Later in the Press Release, NEDA states, “We are deeply disappointed that at the very time the eating disorders community should be pulling together to meet these pressing needs, the plaintiffs in this lawsuit and Mr. Dunn have chosen to take an action that will create friction within the community and divert precious financial and personnel resources that should be devoted fully to those NEDA serves.

On October 28, 1980, then Governor Ronald Reagan in a presidential debate with then President Jimmy Carter uttered one of the most well-known and oft repeated phrases, “There you go again.”

Again, for reasons known only to NEDA, it chose to be less than transparent and forthright with regard to the above statement in the following manner:

  •  NEDA chose to not disclose that it had received extensive documentation of these claims as early as mid-August;
  • NEDA chose to not set forth the communications NEDA’s attorney had with plaintiffs’ attorneys on this matter;
  • NEDA chose to not disclose that NEDA’s interim CEO had a cordial conversation with Plaintiffs’ attorney regarding possible ways of moving forward;
  • NEDA chose to not disclose that it had received an extensive settlement brochure in September;
  • NEDA chose to not admit that Plaintiffs’ attorneys made good faith attempts to resolve this matter prior to litigation being filed;
  • NEDA chose to not list that NEDA has in place, directors and officers liability insurance and that its annual retention amount on the policy (amount not covered by insurance) is less than one percent (1%) of the monthly amount it pays in rent.

NEDA claims to desire greater transparency with the community. And yet, for an organization claiming it desires this greater transparency, one is justified in questioning why all of these facts and issues were not disclosed to the community in its Press Release.

Of even greater concern is the fact that NEDA’s lack of transparency pertains to not just these so called “meritless claims,” but its own failure to disclose that it utilized these “meritless claims” to fire two of its arguably most important employees, employees who at the very heart of these “meritless claims.”

A Few Good Men

The movie, “A Few Good Men” was released in 1992. Tom Cruise played a young military attorney, Lt. Daniel Kaffee, defending two marines accused of causing the death of another marine during an illegal, “Code Red” enforcement. The villain is Colonel Nathan Jessup, played brilliantly by Jack Nicholson. Nicholson concocts an elaborate web of lies, deceit, deflection and subterfuge in order to shield his own liability. Colonel Jessup epitomizes the very essence of “lack of transparency.”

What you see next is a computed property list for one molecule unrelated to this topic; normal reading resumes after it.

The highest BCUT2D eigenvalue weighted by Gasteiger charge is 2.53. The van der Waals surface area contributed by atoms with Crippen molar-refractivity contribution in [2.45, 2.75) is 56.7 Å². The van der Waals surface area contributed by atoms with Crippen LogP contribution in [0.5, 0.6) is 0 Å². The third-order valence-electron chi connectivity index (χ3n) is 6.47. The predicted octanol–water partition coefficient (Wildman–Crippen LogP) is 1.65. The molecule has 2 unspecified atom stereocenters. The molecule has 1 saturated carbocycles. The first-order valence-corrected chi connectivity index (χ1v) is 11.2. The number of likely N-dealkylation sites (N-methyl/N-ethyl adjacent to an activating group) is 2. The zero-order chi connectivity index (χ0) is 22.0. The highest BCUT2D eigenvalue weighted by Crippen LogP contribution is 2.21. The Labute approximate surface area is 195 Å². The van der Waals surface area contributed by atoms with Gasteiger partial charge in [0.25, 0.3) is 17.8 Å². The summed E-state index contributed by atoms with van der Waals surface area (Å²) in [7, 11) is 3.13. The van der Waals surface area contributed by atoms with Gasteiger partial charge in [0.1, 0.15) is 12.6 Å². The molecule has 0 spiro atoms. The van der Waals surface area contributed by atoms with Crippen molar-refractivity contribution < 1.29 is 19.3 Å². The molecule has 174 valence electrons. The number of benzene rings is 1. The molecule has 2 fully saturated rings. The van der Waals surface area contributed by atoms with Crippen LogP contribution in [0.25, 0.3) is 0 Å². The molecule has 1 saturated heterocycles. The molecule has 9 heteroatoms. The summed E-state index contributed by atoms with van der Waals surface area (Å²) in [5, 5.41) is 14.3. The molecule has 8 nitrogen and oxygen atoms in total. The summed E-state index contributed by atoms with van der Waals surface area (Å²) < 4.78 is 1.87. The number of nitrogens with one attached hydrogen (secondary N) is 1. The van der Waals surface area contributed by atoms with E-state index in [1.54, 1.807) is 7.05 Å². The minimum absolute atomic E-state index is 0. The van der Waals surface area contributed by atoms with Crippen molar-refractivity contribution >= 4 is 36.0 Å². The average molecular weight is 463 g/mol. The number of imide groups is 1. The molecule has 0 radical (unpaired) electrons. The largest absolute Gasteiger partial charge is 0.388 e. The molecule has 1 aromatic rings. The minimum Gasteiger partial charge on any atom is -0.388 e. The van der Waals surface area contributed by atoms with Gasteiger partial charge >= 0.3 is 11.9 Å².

Nicholson’s charade is finally exposed after a thorough investigation into all facts and a masterful cross examination conducted by Cruise as Lt. Kaffee. In short, the seminal part of their characters’ interaction was as follows:

Kaffee: A moment ago, you said that you ordered Lt. Kendrick to tell his men that Santiago wasn’t to be touched
Jessup: That’s right.
Kaffee: And Lt. Kendrick was clear on what you wanted?
Jessup: Crystal.
Kaffee: Any chance Lt. Kendrick ignored the order?
Jessup: Ignored the order?
Kaffee: Any chance he forgot about it?
Jessup: No.
Kaffee: Any chance Lt. Kendrick left your office and said, “the old man is wrong”?
Jessup: No.
Kaffee: When Lt. Kendrick spoke to the platoon and ordered them not to touch Santiago, any chance they ignored him?
Jessup: You ever served in an infantry unit, son?
Kaffee: No, sir.

Jessup: Ever served in a forward area?
Kaffee: No, sir.
Jessup: Ever put your life in another man’s hands and asked him to put his life in yours?
Kaffee: No, sir.
Jessup: We follow orders, son. We follow orders or people die. It’s that simple. Are we clear?
Kaffee: Yes, sir.
Jessup: Are we clear?!
Kaffee: Crystal. Colonel, I just have one more question … If you gave an order that Santiago was not to be touched, and your orders are always followed, then why would Santiago be in any danger
Jessup: Santiago was a substandard marine. He was being transferred…